My name is danah boyd and I'm a Principal Researcher at Microsoft Research and the founder/president of Data & Society. Buzzwords in my world include: privacy, context, youth culture, social media, big data. I use this blog to express random thoughts about whatever I'm thinking.

Relevant links:

Archive

music networks (last.FM and Audioscrobbler)

One of my favorite parts of the academic interim period is that i can catch up on all of the things that i have put on the queue as unacceptable procrastination devices. I sent my computer in to be fixed (damn optical drive), bought a new iPod and have been organizing my music.

Amidst this, i finally dove into Last.FM and Audioscrobbler (even later than Liz). Aside from the fact that it’s fascinating to see what all i listen to, it’s absolutely intriguing to see what others are listening to and to be able to listen to their music as “radio.” I’ve already found two new DJs that i *love*.

Music is a social tool. Most people get their music through their friends and social networks say more about music than anything else. Of course, many of my older friends are still listening to what they loved when they were in college because they no longer have access the diverse networks that introduce them to new music. And we’re not even going to begin discussing the weaknesses of radio. When Napster collapsed, my music explorations collapsed. The only thing that fixed that was a server my friends have that allows you to stream music. Folks in our crew upload music and we can all stream it. That is a fantastic way of connecting to interesting music that my friends have found. This is effectively what Last.FM is doing on a larger scale

Of course, i found songs that i liked, tried to buy them at the iTunes store, realized that they didn’t exist (because they aren’t so mainstream) and then re-downloaded LimeWire to find them. It’s frustrating because many of the CDs i listen to go out of stock relatively quickly or only have a few runs. It’s sooo important for me to find other people that have them and i’m still cranky with the RIAA for making it hard for me to find rare songs that they don’t even cover anyhow.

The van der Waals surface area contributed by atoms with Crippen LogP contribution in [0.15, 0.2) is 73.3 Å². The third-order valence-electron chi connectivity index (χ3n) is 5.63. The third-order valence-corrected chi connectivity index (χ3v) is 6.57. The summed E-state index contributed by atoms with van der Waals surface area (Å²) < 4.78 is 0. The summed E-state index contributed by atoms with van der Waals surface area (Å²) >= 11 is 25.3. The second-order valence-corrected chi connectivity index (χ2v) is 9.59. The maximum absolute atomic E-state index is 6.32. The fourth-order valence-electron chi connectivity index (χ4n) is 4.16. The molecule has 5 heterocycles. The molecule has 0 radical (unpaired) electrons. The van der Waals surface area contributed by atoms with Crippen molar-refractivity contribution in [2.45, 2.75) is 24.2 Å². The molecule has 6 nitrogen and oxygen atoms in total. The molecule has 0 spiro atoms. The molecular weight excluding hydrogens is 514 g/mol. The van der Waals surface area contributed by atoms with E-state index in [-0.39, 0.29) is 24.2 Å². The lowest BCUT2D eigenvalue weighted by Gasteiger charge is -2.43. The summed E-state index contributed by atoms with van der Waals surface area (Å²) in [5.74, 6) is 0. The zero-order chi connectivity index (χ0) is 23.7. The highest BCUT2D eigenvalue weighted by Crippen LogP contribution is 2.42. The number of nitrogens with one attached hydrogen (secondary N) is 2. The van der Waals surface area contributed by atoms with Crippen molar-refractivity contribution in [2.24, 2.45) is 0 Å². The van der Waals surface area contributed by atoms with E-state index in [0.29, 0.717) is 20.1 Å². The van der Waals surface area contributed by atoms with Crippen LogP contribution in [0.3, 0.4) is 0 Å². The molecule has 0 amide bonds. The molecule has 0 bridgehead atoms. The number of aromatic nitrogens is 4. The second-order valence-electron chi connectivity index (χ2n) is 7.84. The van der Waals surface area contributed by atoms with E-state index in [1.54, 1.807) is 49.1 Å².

I’m very curious what will happen once more folks get on it (particularly youth and alternative cultures). I’m already pleased to find out that there are more than 100 psychonauts out there. This certainly looks like the type of sharing-driven social networking tools that i love.

Print Friendly

6 comments to music networks (last.FM and Audioscrobbler)

  • Ypulse Essentials

    Ladies Last (The Washington Post, reg. required, has a really insightful piece on the decline of women in hip-hop, i.e. how commercial rap sold its soul) Gentlemen, Start Your TV Sets (The New York Times, reg. required, examines the car…

  • Music-Driven Networking

    I’ve been actively watching last.FM lately [1] [2]. I believe that the value of this tool has yet to be truly uncovered (partially because it’s buggy as hell and there are key features missing). Still, i think that it is…

  • thoughts on last.FM

    I’m never quite sure when some of my more random posts are of value to Many-To-Many readers so i don’t always post everything here. That said, i’ve written three entries as of late concerning Last.FM and i think that collectively,…

  • It’s definitely worth checking allofmp3.com for rare grooves. Their catalogue now seems to be quite a bit bigger than iTunes (It’s also a better model of course).

    See The Long Tail. The music companies should be digitising their entire back catalogue as fast as they can. But are they?

  • Note, I also find Soulseek much better than the more generic file sharing nets for rare stuff. but I guess it depends on your tastes.

  • Last FM the bomb!

    I read about this ‘net radio service on Liz Lawley’s blog, She broadened the nature of the riff to include the social computing aspect, “…systems where the communication is implicit, where the social component is the emergent information that comes…